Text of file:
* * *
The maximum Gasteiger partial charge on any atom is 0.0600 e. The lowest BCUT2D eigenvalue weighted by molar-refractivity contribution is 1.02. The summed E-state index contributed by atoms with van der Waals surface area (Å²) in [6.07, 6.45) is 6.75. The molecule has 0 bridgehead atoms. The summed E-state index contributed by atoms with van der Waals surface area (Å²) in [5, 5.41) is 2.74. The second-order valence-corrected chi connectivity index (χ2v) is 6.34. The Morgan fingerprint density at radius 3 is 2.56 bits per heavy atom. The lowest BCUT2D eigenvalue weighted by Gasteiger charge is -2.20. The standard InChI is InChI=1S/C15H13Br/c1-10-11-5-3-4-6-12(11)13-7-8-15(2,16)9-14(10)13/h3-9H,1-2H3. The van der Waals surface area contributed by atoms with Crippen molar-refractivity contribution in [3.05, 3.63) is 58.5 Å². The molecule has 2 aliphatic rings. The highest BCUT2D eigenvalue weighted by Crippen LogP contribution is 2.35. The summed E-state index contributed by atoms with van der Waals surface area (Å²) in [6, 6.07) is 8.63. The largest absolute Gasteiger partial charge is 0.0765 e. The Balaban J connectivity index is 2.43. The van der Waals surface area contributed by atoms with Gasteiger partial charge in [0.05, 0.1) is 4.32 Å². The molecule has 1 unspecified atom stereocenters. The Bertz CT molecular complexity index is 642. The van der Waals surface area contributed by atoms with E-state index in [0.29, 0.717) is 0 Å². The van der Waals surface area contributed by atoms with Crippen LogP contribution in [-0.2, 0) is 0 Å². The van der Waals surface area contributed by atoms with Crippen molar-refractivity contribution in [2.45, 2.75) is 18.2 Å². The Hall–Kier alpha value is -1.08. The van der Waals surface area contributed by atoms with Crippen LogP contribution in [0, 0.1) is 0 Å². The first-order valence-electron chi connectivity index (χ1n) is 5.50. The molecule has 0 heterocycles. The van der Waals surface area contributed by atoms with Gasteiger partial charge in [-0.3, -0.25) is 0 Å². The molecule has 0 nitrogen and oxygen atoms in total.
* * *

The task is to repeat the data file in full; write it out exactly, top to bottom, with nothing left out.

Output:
The maximum Gasteiger partial charge on any atom is 0.0600 e. The lowest BCUT2D eigenvalue weighted by molar-refractivity contribution is 1.02. The summed E-state index contributed by atoms with van der Waals surface area (Å²) in [6.07, 6.45) is 6.75. The molecule has 0 bridgehead atoms. The summed E-state index contributed by atoms with van der Waals surface area (Å²) in [5, 5.41) is 2.74. The second-order valence-corrected chi connectivity index (χ2v) is 6.34. The Morgan fingerprint density at radius 3 is 2.56 bits per heavy atom. The lowest BCUT2D eigenvalue weighted by Gasteiger charge is -2.20. The standard InChI is InChI=1S/C15H13Br/c1-10-11-5-3-4-6-12(11)13-7-8-15(2,16)9-14(10)13/h3-9H,1-2H3. The van der Waals surface area contributed by atoms with Crippen molar-refractivity contribution in [3.05, 3.63) is 58.5 Å². The molecule has 2 aliphatic rings. The highest BCUT2D eigenvalue weighted by Crippen LogP contribution is 2.35. The summed E-state index contributed by atoms with van der Waals surface area (Å²) in [6, 6.07) is 8.63. The largest absolute Gasteiger partial charge is 0.0765 e. The Balaban J connectivity index is 2.43. The van der Waals surface area contributed by atoms with Gasteiger partial charge in [0.05, 0.1) is 4.32 Å². The molecule has 1 unspecified atom stereocenters. The Bertz CT molecular complexity index is 642. The van der Waals surface area contributed by atoms with E-state index in [0.29, 0.717) is 0 Å². The van der Waals surface area contributed by atoms with Crippen LogP contribution in [-0.2, 0) is 0 Å². The van der Waals surface area contributed by atoms with Crippen molar-refractivity contribution in [2.45, 2.75) is 18.2 Å². The Hall–Kier alpha value is -1.08. The van der Waals surface area contributed by atoms with Crippen LogP contribution in [0, 0.1) is 0 Å². The first-order valence-electron chi connectivity index (χ1n) is 5.50. The molecule has 0 heterocycles. The van der Waals surface area contributed by atoms with Gasteiger partial charge in [-0.3, -0.25) is 0 Å². The molecule has 0 nitrogen and oxygen atoms in total.